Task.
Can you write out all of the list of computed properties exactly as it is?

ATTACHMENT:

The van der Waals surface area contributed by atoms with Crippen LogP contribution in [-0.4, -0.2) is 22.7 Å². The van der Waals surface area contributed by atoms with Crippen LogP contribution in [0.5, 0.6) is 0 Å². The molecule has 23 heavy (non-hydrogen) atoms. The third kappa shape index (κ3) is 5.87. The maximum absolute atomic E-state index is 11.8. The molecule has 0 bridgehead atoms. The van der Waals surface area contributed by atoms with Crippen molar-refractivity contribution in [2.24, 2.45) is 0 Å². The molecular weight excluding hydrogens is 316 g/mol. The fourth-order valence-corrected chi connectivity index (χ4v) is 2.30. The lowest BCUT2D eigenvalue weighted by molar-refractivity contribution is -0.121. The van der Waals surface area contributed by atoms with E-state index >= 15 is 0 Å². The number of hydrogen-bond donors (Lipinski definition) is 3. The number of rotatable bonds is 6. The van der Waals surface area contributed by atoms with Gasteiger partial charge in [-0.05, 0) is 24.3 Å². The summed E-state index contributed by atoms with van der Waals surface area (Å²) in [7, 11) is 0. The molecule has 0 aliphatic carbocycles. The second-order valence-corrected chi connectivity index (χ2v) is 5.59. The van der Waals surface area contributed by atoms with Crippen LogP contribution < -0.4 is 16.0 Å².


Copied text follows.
The van der Waals surface area contributed by atoms with Crippen LogP contribution in [-0.4, -0.2) is 22.7 Å². The van der Waals surface area contributed by atoms with Crippen LogP contribution in [0.5, 0.6) is 0 Å². The molecule has 23 heavy (non-hydrogen) atoms. The third kappa shape index (κ3) is 5.87. The maximum absolute atomic E-state index is 11.8. The molecule has 0 bridgehead atoms. The van der Waals surface area contributed by atoms with Crippen molar-refractivity contribution in [2.24, 2.45) is 0 Å². The molecular weight excluding hydrogens is 316 g/mol. The fourth-order valence-corrected chi connectivity index (χ4v) is 2.30. The lowest BCUT2D eigenvalue weighted by molar-refractivity contribution is -0.121. The van der Waals surface area contributed by atoms with E-state index >= 15 is 0 Å². The number of hydrogen-bond donors (Lipinski definition) is 3. The number of rotatable bonds is 6. The van der Waals surface area contributed by atoms with Gasteiger partial charge in [-0.05, 0) is 24.3 Å². The summed E-state index contributed by atoms with van der Waals surface area (Å²) in [7, 11) is 0. The molecule has 0 aliphatic carbocycles. The second-order valence-corrected chi connectivity index (χ2v) is 5.59. The van der Waals surface area contributed by atoms with Crippen LogP contribution < -0.4 is 16.0 Å².